During penalty shootouts, goalies fall prey to ‘gambler’s fallacy’

Brazil's goalkeeper Julio Cesar saves a shot during a shootout in the 2014 World Cup.
(Odd Andersen / AFP/Getty Images)

Penalty kick shootouts are not a goalkeeper’s favorite way to settle a soccer match. Alone in the net, goalies must face off against a string of kickers and try to anticipate which way the ball will come hurtling toward the goal. Psychologists have long recognized that shots happen too fast for goalies to react after the ball leaves the kicker’s foot — they just have to dive and hope for the best. But now, a new study suggests they do so in predictable ways that clever shooters could use against them.

The study, published Thursday in the journal Current Biology, looked at every shootout in every World Cup and Euro Cup tournament between 1976 and 2012. They found that goalkeepers suffered from a widespread misconception known as the “gambler’s fallacy”: the more often one thing happens, the more you anticipate its opposite to occur, even though the likelihood of either remains the same.

For goalkeepers in a shootout, this meant the more times kickers booted the ball to one side of the goal, the more likely keepers became to lunge in the opposite direction for the next shot.


Fortunately for goalkeepers, the authors wrote, it doesn’t seem that kickers have figured this it out yet. In more than 300 kicks across 37 shootouts, no evidence suggested kickers exploited this weakness (although that may now change).

The gambler’s fallacy takes its name from the fact that betting types tend to see patterns in sequences of random events, like repeatedly flipping a coin to see if it comes up heads or tails, or spinning a roulette wheel to see if it lands on red or black, odd or even.

Instead of treating each flip or spin as an independent event with a 50-50 chance of producing either outcome, they mistakenly believe the events are related — that consecutive runs of one outcome are increasingly likely to end — and place their bets accordingly.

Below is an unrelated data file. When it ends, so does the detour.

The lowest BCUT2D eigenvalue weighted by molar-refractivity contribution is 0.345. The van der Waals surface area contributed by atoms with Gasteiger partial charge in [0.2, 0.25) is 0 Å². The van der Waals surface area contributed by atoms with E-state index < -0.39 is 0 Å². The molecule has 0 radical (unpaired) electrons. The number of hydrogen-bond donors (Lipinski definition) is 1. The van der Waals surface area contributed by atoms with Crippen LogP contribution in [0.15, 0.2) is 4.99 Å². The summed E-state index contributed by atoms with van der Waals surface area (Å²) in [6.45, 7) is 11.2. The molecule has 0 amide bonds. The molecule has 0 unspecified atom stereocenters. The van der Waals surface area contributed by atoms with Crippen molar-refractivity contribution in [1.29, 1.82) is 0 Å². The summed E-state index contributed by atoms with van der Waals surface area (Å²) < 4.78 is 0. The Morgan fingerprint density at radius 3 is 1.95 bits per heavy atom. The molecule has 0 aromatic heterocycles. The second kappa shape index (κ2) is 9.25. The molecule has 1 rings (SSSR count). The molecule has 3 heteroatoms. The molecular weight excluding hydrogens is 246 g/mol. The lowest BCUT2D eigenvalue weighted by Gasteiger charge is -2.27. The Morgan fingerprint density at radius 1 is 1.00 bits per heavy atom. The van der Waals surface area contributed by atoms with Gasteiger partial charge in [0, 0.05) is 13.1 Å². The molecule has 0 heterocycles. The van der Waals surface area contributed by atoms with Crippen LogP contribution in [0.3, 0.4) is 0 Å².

Even if we don’t gamble, we all think this way, said study leader Erman Misirlisoy, a doctoral student in neuroscience at University College London.

“It’s based on a style of thinking that actually works for us in most cases,” he said. For example, if we make a random choice from a box of chocolates, it directly influences our next selection because the first chocolate is now gone — we can’t choose it again.

Because we rarely encounter truly unrelated events, we’re not very good at assessing their odds. Misirlisoy wanted to know if even athletes at the highest level of performance fell prey to the same flawed thinking. So he looked into the data.


Together with his advisor, Patrick Haggard, Misirlisoy analyzed 361 penalty kicks from 37 shootouts that decided matches in World and Euro Cup tournaments. They reviewed statistics and watched clips of the games, noting which way the ball went and which way the goalkeeper dove. The pair rejected kicks that sent the ball into the center of the net, which only eliminated 40 shots.

Misirlisoy and Haggard found that as the number of consecutive kicks to the same side of the net grew, so did the odds that the keeper would dive in anticipation of a kick to the other side of the net.

“His job really is to get in the mind of the kicker,” Misirlisoy said. “He could assume that the kickers are behaving randomly, it’s just that his understanding of ‘randomly’ is quite similar to the rest of us.”

But what is running through the minds of players as they stand on the penalty line in front of a stadium full of roaring fans, the fate of a high-stakes match at their toes?

“The pressure on the kickers is just enormous,” Misirlisoy said. As the crowd knows, goalkeepers have a slim chance of saving penalty shots, but kickers are expected to score.

“They are thinking, ‘I really need to get this ball in the goal,’” he said. “That’s perhaps why they don’t spot the predictability of the goalkeeper in that moment.”

Misirlisoy’s analysis showed that kickers do a surprisingly good job of acting randomly, much better than the goalkeeper’s brain does. That’s because each player behaves more or less independently; only the goalie keeps track of every kick, subconsciously allowing the catalog of previous shots to influence his future choices.

“The goalkeeper and kickers are in completely asymmetric situations,” Misirlisoy said.

So can keepers do anything to protect themselves from their own cognitive bias?

“There is one easy way, which is a little bit boring, I suppose,” Misirlisoy said. It’s a technique the celebrated Danish goalkeeper, Peter Schmeichel, used throughout his career: “He always says that he decides well in advance which way he’s going to dive and he never changes his mind. As long as that sequence is random, then he’s got the right idea.”

This tactic won’t favor the keeper, but it can even the playing field.

“The equilibrium point is both being random,” Misirlisoy said. “Neither of them has a disadvantage, but neither has an advantage either.”

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